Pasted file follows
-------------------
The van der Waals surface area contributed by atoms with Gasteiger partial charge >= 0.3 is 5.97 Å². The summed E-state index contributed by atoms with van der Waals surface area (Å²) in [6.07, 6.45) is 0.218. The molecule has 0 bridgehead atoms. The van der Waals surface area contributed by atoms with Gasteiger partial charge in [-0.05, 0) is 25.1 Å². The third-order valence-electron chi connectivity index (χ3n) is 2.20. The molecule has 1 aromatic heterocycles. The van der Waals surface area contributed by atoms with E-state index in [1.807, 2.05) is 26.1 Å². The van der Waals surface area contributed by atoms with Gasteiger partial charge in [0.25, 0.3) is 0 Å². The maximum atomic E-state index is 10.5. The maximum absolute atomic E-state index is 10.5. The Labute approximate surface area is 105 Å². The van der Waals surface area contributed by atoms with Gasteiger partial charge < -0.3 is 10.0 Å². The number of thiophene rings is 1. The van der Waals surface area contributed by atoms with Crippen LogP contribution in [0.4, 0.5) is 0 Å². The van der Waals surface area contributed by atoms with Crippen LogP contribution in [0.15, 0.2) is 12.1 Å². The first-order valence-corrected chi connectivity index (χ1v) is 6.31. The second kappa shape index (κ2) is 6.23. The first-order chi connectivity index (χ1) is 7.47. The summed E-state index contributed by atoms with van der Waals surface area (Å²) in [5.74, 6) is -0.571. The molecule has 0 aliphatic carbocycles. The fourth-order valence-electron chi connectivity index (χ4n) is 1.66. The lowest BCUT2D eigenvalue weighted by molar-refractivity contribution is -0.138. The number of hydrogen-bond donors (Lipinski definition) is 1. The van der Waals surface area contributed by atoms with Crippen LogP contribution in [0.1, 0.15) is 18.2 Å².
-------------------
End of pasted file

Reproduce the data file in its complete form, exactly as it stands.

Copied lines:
The van der Waals surface area contributed by atoms with Gasteiger partial charge >= 0.3 is 5.97 Å². The summed E-state index contributed by atoms with van der Waals surface area (Å²) in [6.07, 6.45) is 0.218. The molecule has 0 bridgehead atoms. The van der Waals surface area contributed by atoms with Gasteiger partial charge in [-0.05, 0) is 25.1 Å². The third-order valence-electron chi connectivity index (χ3n) is 2.20. The molecule has 1 aromatic heterocycles. The van der Waals surface area contributed by atoms with E-state index in [1.807, 2.05) is 26.1 Å². The van der Waals surface area contributed by atoms with Gasteiger partial charge in [0.25, 0.3) is 0 Å². The maximum atomic E-state index is 10.5. The maximum absolute atomic E-state index is 10.5. The Labute approximate surface area is 105 Å². The van der Waals surface area contributed by atoms with Gasteiger partial charge < -0.3 is 10.0 Å². The number of thiophene rings is 1. The van der Waals surface area contributed by atoms with Crippen LogP contribution in [0.4, 0.5) is 0 Å². The van der Waals surface area contributed by atoms with Crippen LogP contribution in [0.15, 0.2) is 12.1 Å². The first-order valence-corrected chi connectivity index (χ1v) is 6.31. The second kappa shape index (κ2) is 6.23. The first-order chi connectivity index (χ1) is 7.47. The summed E-state index contributed by atoms with van der Waals surface area (Å²) in [5.74, 6) is -0.571. The molecule has 0 aliphatic carbocycles. The fourth-order valence-electron chi connectivity index (χ4n) is 1.66. The lowest BCUT2D eigenvalue weighted by molar-refractivity contribution is -0.138. The number of hydrogen-bond donors (Lipinski definition) is 1. The van der Waals surface area contributed by atoms with Crippen LogP contribution in [0.1, 0.15) is 18.2 Å².